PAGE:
An iceberg almost the size of Rhode Island has trapped a colony of Adélie penguins at Commonwealth Bay in East Antarctica, killing 150,000 of them.
The 160,000 penguin population dwindled to just 10,000 over the course of six years, according to Climate Change Research Center at Australia's University of New South Wales.
Basically, the penguins ended up landlocked. The iceberg cut off their food supply and the flightless birds were forced to waddle 40 miles to look for food.
Chris Turney, the professor who studied the Adélie penguins' numbers told The Sydney Morning Herald "As the planet warms you're going to get more ice melting. The reality is, more icebergs will be released from Antarctica and just embed themselves along the coastline, and make the traveling distances for some of these colonies even further than they have been."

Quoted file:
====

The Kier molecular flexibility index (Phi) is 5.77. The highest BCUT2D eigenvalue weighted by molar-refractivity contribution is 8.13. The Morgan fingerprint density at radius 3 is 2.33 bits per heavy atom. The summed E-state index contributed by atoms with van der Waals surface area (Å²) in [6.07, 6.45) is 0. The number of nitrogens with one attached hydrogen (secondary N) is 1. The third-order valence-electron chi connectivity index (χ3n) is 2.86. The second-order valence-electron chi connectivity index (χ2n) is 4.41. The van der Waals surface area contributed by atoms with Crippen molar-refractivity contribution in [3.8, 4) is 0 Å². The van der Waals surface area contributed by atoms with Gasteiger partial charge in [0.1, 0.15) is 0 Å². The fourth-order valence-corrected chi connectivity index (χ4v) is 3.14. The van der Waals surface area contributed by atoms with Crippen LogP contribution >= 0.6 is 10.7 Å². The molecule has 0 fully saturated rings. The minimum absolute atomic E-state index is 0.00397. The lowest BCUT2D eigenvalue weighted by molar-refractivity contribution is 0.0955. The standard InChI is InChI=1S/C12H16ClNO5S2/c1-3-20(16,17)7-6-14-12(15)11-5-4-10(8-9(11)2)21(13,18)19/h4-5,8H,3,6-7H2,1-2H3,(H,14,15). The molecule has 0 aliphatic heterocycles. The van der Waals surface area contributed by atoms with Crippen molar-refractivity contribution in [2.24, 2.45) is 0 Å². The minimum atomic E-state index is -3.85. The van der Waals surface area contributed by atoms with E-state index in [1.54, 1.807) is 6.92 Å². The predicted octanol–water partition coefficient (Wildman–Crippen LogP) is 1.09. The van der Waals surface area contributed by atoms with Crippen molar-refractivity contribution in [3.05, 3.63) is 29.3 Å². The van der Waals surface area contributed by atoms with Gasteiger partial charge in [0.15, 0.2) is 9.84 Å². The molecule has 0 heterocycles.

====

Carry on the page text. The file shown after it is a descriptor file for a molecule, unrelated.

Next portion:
The penguins' breeding habits were inhibited as well. They usually return to the colony where they hatched to mate and nest but the iceberg trapped them.
Scientists predict the colony will die out completely in 20 years unless the ice breaks up or the iceberg moves from the shore.